Covid Journal, September 1, 2020
Covid Exposes the Plague of Neoliberalism
Truthout explores the issues that Covid has exposed.
Particularly with what we know of as Neoliberalism.
In short, neoliberalism focuses on ‘me’.
‘We’ (and not the charity that’s experiencing so many conflicts right now) need to focus how we can get out of this alive while trying to minimize the volume of waste that I’m sure will come of the situation.
Truthout zeroes in on the medical community, but there are so many other ‘industries’ that we could pull apart in great detail and get to the root of the evil that’s been allowed to brew within each one.
I’ve been focused on education, but food, defense, health care, nursing homes, road building, municipal planning and many more aspects of our daily lives will have to face more scrutiny if we’re going to improve on the way we live.
Americans live in an age when neoliberalism wages war on the public and inequality is recast as a virtue. This age supports notions of individual responsibility that tear up social solidarities in devastating ways. This is a historical moment that puts a premium on competitive attitudes and unchecked individualism, and allows the market to become a template for structuring all social relations. The social contract has been all but eliminated while notions of the public good, social obligations and democratic forms of solidarity are under attack. This is a form of gangster capitalism that speaks only in the market-based language of profits, privatization and commercial exchange. It also legitimates the language of isolation, deprivation, human suffering and death.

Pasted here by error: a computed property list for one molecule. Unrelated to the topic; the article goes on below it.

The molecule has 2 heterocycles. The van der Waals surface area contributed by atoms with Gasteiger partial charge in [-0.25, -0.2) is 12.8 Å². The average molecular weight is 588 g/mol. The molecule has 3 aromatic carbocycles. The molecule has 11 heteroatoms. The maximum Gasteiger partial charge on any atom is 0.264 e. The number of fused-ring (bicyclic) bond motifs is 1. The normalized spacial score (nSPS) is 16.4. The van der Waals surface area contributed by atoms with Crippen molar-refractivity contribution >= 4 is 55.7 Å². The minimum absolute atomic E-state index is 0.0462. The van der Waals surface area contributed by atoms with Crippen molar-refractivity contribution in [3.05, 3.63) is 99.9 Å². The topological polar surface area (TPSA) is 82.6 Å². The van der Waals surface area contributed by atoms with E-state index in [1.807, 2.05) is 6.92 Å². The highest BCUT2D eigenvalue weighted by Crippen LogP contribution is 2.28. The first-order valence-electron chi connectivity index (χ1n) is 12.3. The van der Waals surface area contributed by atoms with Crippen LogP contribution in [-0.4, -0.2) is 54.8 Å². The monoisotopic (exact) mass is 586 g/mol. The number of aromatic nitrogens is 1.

Ravaged for decades by neoliberal policies, U.S. society is plagued by a series of crises whose deeper roots have intensified the stark class and racial divides. Such a divide is evident in the millions of workers who do not have paid sick leave, the millions who lack health insurance, the hundreds of thousands who are homeless, and the fact that as the Boston Review points out, “One in five Americans cannot pay their monthly bills in full, and 40 percent do not have the savings needed to cover an unexpected $400 expense.”
We can emerge, but have to want to emerge.
Right now, fear is still driving the agenda.